Your Thursday briefing: War is displacing millions of Ukrainians

We cover the plight of displaced Ukrainians and Boris Johnson’s efforts to keep his job.

An estimated one-third of Ukraine’s population has been forced to flee their homes since Russia’s February invasion, including an often invisible group more than six million people who have been internally displaced.

The people internally exposed – a larger population than the nearly five million who fled to Europe – are mostly women and children, many of whom face shortages of food, water and basic necessities. They are also largely from the east of the country, which has become the focus of Russian attacks.

Throughout the Donbass, many Ukrainians initially fled with a few documents and underwear, thinking they would soon return. Now, after five months of war, Many began to fear that they would never return. The few who remain Usually caring for sick family members, too poor to move, or stayed behind to protect property. Some support Russia’s Offensive to Their Cities movement, a group known as the Zhduny or the Waiters.

Corporate influence: Yandex, the Russian version of Google often referred to as “the coolest company in Russia,” employed more than 18,000 people. It was founded by billionaires and was worth more than $31 billion at its peak last November. Then Vladimir Putin invaded Ukraine and the company almost collapsed..

american prisoner: In response to the US government’s assessment that WNBA star Britney Griner is “wrongfully detained,” the Russian Foreign Ministry said Griner could vacate the sentence or seek pardon As soon as the court delivered its verdict.


The renewed pressure comes just a day after Johnson endured two crushing backslidings from senior cabinet ministers. Those defections started a movement to remove him that has been building for months, fueled by unsavory reports of public gatherings in Downing Street that violated the government’s coronavirus lockdown rules.

Johnson vowed to keep fighting, trying to turn the spotlight on new tax cuts. But in “Back Rooms Across Westminster,” legislators are holding heroic meetings to discuss ways to oust him, perhaps within a few days. The BBC reported that Michael Gove, a powerful cabinet minister, told the prime minister it was time to leave. Johnson responded by firing Gove.

What’s next: If Johnson resigned, there would automatically be no general election to replace him. Instead, the conservative party will choose its own next leader, Who will be prime minister then?.

Latest scandal: Johnson promoted the legislator, Chris Pincherdespite previous allegations of wrongdoing; Pincher resigned after new allegations of sexual harassment and excessive drinking surfaced. Ministers were sent out to offer denials that the prime minister knew about the allegations, but those claims quickly turned around.


The move is part of a broader new EU law that classifies different types of energy investments as environmentally sound and sets out detailed rules for their evaluation. The green label will allow some guest and nuclear projects to access cheap loans and even government subsidies.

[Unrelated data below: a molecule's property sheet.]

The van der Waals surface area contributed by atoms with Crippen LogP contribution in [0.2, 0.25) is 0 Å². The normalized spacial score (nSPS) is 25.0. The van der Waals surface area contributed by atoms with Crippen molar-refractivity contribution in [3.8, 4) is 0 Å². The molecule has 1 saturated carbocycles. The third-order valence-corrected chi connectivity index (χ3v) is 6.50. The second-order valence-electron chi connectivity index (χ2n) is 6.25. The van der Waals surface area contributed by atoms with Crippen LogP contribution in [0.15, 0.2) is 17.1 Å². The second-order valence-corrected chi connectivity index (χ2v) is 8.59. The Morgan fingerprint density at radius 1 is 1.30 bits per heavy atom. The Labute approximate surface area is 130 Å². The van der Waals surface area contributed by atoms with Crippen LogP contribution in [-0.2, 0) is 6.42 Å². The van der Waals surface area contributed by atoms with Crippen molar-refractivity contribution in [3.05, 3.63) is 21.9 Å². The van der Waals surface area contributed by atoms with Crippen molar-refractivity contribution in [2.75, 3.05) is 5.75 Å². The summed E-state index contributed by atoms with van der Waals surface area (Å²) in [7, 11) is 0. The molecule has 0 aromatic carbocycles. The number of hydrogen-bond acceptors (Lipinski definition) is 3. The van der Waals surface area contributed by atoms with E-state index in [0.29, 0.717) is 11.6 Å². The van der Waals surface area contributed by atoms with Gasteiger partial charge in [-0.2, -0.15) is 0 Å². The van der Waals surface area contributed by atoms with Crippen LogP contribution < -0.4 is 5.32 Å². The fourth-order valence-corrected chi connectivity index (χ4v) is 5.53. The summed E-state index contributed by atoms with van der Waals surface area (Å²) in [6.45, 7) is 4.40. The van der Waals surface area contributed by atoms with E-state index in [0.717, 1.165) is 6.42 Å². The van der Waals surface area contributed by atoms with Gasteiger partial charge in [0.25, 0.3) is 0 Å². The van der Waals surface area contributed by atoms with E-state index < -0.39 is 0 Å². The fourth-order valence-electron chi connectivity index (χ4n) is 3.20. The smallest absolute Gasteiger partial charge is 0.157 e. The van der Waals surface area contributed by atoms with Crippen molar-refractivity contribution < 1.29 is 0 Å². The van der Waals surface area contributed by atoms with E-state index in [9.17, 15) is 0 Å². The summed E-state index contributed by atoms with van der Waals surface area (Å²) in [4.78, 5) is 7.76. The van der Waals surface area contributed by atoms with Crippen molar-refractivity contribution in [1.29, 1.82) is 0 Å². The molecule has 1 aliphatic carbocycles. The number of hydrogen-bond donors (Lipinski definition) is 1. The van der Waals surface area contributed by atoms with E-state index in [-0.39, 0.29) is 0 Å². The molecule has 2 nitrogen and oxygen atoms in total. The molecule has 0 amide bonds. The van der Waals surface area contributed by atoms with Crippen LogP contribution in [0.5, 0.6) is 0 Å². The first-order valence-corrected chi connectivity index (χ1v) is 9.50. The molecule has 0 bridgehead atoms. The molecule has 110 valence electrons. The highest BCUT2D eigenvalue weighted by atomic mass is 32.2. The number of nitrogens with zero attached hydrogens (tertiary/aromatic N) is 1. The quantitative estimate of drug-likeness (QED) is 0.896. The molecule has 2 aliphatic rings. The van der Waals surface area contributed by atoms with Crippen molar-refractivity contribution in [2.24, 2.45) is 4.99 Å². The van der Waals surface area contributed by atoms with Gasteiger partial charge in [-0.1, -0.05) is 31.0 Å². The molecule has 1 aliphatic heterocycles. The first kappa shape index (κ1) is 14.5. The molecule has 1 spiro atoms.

European officials recognized that gas and nuclear energy do not fully correspond to environmental goals, but said that they are still important for the transition of Europe from its current energy balance to a carbon-neutral future. Critics said that voting in Europe, which will probably be considered as a guideline in other countries, counteract the efforts of the block to reduce carbon emissions by 55 percent by 2030 and to achieve carbon neutrality by 2050.

Details: The new gas classification is likely to make it much more difficult to meet the climate goal set at the latest international climate talks: reducing methane emissions, which is more efficient in its ability to warm the planet than carbon dioxide emissions.

Global Policy: Europe has used its volatile energy policy to punish Russia for invading Ukraine. So far, EU countries have banned Russian coal and most of them are phasing out Russian oil, but they remain particularly dependent on Russian natural gas for electricity and heating.

Connected: France has stated that it will renationalize its state-backed electricity giant To ensure the energy sovereignty of the country.

Youth hunters gathered in a small tavern in South Africa for a party at the end of the school term in June. Twenty-one of them, all teenagers, did not survive the night. Survivors remember mysterious gas and then falling in love to escape.

In the past, clothing could shock viewers with concepts that seem bizarre today, such as a flash of flesh or an absurd idea. At this summer’s Parisian haute couture shows, fashion houses tried to show that their industry is still capable of shocking.

One attempt stands out, writes Vanessa Friedman, chief fashion critic for The Times: Iris van Herpen uses 3D printers and laser cutters to make her clothes look like organic lifeforms.

“They are rewriting the physics of clothing and reimagining the body without erasing it, not in a caricature, but in a completely convincing way,” Vanessa writes.

See photos from the exhibition.